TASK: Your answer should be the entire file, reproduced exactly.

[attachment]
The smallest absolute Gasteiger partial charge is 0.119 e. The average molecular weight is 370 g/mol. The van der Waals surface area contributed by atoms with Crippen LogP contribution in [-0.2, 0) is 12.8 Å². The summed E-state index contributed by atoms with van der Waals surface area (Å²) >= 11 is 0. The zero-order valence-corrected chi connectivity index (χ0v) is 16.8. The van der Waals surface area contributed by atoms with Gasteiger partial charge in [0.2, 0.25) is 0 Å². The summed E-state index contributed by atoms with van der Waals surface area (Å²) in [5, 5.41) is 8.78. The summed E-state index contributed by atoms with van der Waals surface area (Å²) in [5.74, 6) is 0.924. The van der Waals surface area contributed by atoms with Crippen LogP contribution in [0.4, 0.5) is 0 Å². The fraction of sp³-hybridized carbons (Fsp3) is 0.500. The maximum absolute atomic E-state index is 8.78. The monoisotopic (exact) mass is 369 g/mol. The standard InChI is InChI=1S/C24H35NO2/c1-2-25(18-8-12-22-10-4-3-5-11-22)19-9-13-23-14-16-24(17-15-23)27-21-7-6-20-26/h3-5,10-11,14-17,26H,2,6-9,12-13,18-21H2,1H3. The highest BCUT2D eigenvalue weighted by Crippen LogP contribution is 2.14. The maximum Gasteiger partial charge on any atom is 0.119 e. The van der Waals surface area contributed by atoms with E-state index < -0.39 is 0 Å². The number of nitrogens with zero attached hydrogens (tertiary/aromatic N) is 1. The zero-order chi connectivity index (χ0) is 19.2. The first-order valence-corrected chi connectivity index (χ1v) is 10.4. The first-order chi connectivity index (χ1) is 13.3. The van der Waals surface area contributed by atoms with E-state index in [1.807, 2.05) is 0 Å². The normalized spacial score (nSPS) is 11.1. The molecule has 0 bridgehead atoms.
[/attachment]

The smallest absolute Gasteiger partial charge is 0.119 e. The average molecular weight is 370 g/mol. The van der Waals surface area contributed by atoms with Crippen LogP contribution in [-0.2, 0) is 12.8 Å². The summed E-state index contributed by atoms with van der Waals surface area (Å²) >= 11 is 0. The zero-order valence-corrected chi connectivity index (χ0v) is 16.8. The van der Waals surface area contributed by atoms with Gasteiger partial charge in [0.2, 0.25) is 0 Å². The summed E-state index contributed by atoms with van der Waals surface area (Å²) in [5, 5.41) is 8.78. The summed E-state index contributed by atoms with van der Waals surface area (Å²) in [5.74, 6) is 0.924. The van der Waals surface area contributed by atoms with Crippen LogP contribution in [0.4, 0.5) is 0 Å². The fraction of sp³-hybridized carbons (Fsp3) is 0.500. The maximum absolute atomic E-state index is 8.78. The monoisotopic (exact) mass is 369 g/mol. The standard InChI is InChI=1S/C24H35NO2/c1-2-25(18-8-12-22-10-4-3-5-11-22)19-9-13-23-14-16-24(17-15-23)27-21-7-6-20-26/h3-5,10-11,14-17,26H,2,6-9,12-13,18-21H2,1H3. The highest BCUT2D eigenvalue weighted by Crippen LogP contribution is 2.14. The maximum Gasteiger partial charge on any atom is 0.119 e. The van der Waals surface area contributed by atoms with E-state index < -0.39 is 0 Å². The number of nitrogens with zero attached hydrogens (tertiary/aromatic N) is 1. The zero-order chi connectivity index (χ0) is 19.2. The first-order valence-corrected chi connectivity index (χ1v) is 10.4. The first-order chi connectivity index (χ1) is 13.3. The van der Waals surface area contributed by atoms with E-state index in [1.807, 2.05) is 0 Å². The normalized spacial score (nSPS) is 11.1. The molecule has 0 bridgehead atoms.